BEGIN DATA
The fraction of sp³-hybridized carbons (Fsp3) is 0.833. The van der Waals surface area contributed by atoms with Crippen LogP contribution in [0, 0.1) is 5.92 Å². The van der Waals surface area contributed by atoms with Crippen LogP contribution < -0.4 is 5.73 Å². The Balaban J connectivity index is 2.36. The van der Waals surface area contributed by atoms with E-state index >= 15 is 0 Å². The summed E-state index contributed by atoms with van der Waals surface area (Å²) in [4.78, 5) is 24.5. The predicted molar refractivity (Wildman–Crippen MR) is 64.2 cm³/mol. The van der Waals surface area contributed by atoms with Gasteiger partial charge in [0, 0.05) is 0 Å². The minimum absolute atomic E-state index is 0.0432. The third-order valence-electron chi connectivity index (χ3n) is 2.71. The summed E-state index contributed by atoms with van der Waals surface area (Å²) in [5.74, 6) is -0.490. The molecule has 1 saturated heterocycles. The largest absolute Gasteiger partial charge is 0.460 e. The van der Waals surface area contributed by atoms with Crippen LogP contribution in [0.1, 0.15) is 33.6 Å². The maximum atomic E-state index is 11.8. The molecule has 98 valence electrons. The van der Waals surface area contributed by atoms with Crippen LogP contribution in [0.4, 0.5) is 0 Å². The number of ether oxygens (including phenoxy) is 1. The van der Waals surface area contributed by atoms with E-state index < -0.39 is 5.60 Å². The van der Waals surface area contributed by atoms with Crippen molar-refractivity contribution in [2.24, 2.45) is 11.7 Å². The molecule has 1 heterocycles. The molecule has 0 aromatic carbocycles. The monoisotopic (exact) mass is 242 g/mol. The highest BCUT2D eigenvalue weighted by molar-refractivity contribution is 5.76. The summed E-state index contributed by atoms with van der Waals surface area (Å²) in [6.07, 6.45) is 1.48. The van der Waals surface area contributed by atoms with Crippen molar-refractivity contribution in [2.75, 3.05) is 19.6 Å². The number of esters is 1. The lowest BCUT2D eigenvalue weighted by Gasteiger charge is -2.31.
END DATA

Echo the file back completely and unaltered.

The fraction of sp³-hybridized carbons (Fsp3) is 0.833. The van der Waals surface area contributed by atoms with Crippen LogP contribution in [0, 0.1) is 5.92 Å². The van der Waals surface area contributed by atoms with Crippen LogP contribution < -0.4 is 5.73 Å². The Balaban J connectivity index is 2.36. The van der Waals surface area contributed by atoms with E-state index >= 15 is 0 Å². The summed E-state index contributed by atoms with van der Waals surface area (Å²) in [4.78, 5) is 24.5. The predicted molar refractivity (Wildman–Crippen MR) is 64.2 cm³/mol. The van der Waals surface area contributed by atoms with Gasteiger partial charge in [0, 0.05) is 0 Å². The minimum absolute atomic E-state index is 0.0432. The third-order valence-electron chi connectivity index (χ3n) is 2.71. The summed E-state index contributed by atoms with van der Waals surface area (Å²) in [5.74, 6) is -0.490. The molecule has 1 saturated heterocycles. The largest absolute Gasteiger partial charge is 0.460 e. The van der Waals surface area contributed by atoms with Crippen LogP contribution in [0.1, 0.15) is 33.6 Å². The maximum atomic E-state index is 11.8. The molecule has 98 valence electrons. The van der Waals surface area contributed by atoms with Crippen LogP contribution in [0.4, 0.5) is 0 Å². The number of ether oxygens (including phenoxy) is 1. The van der Waals surface area contributed by atoms with E-state index < -0.39 is 5.60 Å². The van der Waals surface area contributed by atoms with Crippen molar-refractivity contribution in [2.24, 2.45) is 11.7 Å². The molecule has 1 heterocycles. The molecule has 0 aromatic carbocycles. The monoisotopic (exact) mass is 242 g/mol. The highest BCUT2D eigenvalue weighted by molar-refractivity contribution is 5.76. The summed E-state index contributed by atoms with van der Waals surface area (Å²) in [6.07, 6.45) is 1.48. The van der Waals surface area contributed by atoms with Crippen molar-refractivity contribution in [2.75, 3.05) is 19.6 Å². The number of esters is 1. The lowest BCUT2D eigenvalue weighted by Gasteiger charge is -2.31.